Frozen Dessert

Quick & Easy Blood Orange-sicles

Here’s an easy treat that you’ll love, with the warm summer days coming up. I found a couple of blood oranges last week, so I bought them, mainly because I know their season is about over. With the past fews days being so humid here, I thought it might be good to make something frozen and refreshing.

I’ve already made gelato from the last batch, so you have to figure that I came up with something new, or else I wouldn’t be here. I just had to think of what ingredient would go well with them. Since I only had two oranges, I wouldn’t have enough to squeeze one into a frozen dessert. I thought of using just regular oranges to make juice, but I really wanted to keep the blood orange theme going throughout. That’s when I thought of using gourmet blood orange soda.

San Pellegrino blood orange soda

San Pellegrino blood orange soda

This is the one. Of course, another would be just fine.

 

You only need one can

You only need one can

 

Just 2 ingredients and a popsicle mold & 4 popsicle sticks:

1 can blood orange soda
1 blood orange

That’s it!

Simply pour the soda into the molds, leaving about an inch and a half from the top.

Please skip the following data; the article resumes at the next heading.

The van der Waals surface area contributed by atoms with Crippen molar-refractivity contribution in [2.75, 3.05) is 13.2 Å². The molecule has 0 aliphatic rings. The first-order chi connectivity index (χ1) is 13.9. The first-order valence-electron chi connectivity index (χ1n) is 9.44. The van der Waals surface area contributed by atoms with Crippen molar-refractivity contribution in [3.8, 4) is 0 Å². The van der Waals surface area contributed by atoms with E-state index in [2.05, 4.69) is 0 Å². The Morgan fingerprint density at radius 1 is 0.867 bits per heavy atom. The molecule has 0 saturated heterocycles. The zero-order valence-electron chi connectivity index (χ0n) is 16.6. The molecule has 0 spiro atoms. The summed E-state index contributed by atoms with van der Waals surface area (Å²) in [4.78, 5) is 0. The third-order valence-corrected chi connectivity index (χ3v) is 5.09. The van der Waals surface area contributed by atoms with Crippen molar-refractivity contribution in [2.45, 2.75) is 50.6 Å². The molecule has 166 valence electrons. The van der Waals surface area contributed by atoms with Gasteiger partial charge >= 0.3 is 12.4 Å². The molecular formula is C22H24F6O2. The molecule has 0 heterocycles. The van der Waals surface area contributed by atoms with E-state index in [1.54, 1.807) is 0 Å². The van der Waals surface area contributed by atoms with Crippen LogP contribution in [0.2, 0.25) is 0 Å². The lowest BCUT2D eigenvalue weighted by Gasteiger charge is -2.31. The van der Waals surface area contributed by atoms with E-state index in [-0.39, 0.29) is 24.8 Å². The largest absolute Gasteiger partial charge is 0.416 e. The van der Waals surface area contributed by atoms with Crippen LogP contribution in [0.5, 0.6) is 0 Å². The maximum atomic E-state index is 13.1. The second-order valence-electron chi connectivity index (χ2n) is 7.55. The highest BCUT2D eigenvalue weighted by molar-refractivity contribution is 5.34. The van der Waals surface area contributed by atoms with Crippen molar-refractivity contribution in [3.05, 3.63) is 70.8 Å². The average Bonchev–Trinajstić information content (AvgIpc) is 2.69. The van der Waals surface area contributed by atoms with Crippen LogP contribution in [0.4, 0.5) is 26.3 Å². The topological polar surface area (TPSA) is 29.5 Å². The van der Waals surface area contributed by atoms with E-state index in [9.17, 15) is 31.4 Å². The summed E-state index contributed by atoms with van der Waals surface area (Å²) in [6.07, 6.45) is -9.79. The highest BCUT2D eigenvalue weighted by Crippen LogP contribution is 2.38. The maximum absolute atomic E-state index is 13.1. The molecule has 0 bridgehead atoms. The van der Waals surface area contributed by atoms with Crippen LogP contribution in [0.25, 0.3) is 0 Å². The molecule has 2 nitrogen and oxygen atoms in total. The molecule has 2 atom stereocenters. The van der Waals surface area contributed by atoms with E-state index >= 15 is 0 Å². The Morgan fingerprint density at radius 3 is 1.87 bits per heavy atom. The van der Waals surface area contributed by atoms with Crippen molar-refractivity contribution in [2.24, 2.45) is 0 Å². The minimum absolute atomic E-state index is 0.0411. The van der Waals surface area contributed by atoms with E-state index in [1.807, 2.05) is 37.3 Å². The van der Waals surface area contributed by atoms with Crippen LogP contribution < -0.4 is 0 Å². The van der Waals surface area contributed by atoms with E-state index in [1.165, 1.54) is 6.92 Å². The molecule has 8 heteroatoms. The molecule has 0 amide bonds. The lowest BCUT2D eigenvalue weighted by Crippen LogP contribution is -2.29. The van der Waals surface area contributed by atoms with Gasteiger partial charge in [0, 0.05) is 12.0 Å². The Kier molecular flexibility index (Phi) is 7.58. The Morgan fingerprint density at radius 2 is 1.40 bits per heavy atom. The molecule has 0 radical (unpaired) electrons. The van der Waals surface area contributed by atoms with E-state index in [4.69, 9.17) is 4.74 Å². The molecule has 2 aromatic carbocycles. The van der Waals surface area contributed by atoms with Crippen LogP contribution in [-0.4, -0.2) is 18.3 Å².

Slice the oranges thin

Slice the oranges thin

 

Cut the blood oranges into thin slices.

 

They almost look like stained glass

They almost look like stained glass

The slices look really pretty held up to the light.

 

Add a couple of slices of blood orange into the mold. Put into the freezer for about 45 minutes.

Take the mold out of the freezer and poke the popsicle sticks into the slushy soda…. they should stand up by themselves. Freeze for another 4 hours or so, until completely frozen. Serve.

The orange slices look so pretty

The orange slices look so pretty

What could be simpler!

 

his makes a great afternoon treat

his makes a great afternoon treat

They are also impressive enough to serve to a guest.

 

So refreshing and not too sweet

So refreshing and not too sweet

Enjoy and happy summer!

 

Blood Orange Gelato with Chocolate Scribbles ~ Making the Best of Citrus Season

Blood oranges, available December through May

Blood oranges, available December through May

I woke up from a great dream, the other day. It was the kind that made me sit bolt upright in bed, from its inspiration. I think this whole thing got stirred by talking with a friend about gelato. She found out that her favorite gelato shop was closing, and she was really sad about it. That’s when I told her that I love making gelato. We talked about the many different, though odd flavor combinations that would be so much fun to experiment with.

I guess that conversation got me thinking, because I was all of a sudden dreaming of making blood orange gelato. Now, I realize that this has been done before, and that that flavor really wasn’t so oddball, but that’s okay, too. I started thinking of all the things that go well with blood oranges, or any orange, for that matter. Chocolate kept coming up, and that’s when I thought I should try the scribbles, like I did with the mint flavor, last year. I’ve always loved chocolate and orange together, remembering those big, chocolate oranges divided up into segments, that are mostly available around Christmas. Yum!

Then, I thought, “Candy!” I could also candy the blood orange peels for garnish! So, at that point, I was off and running.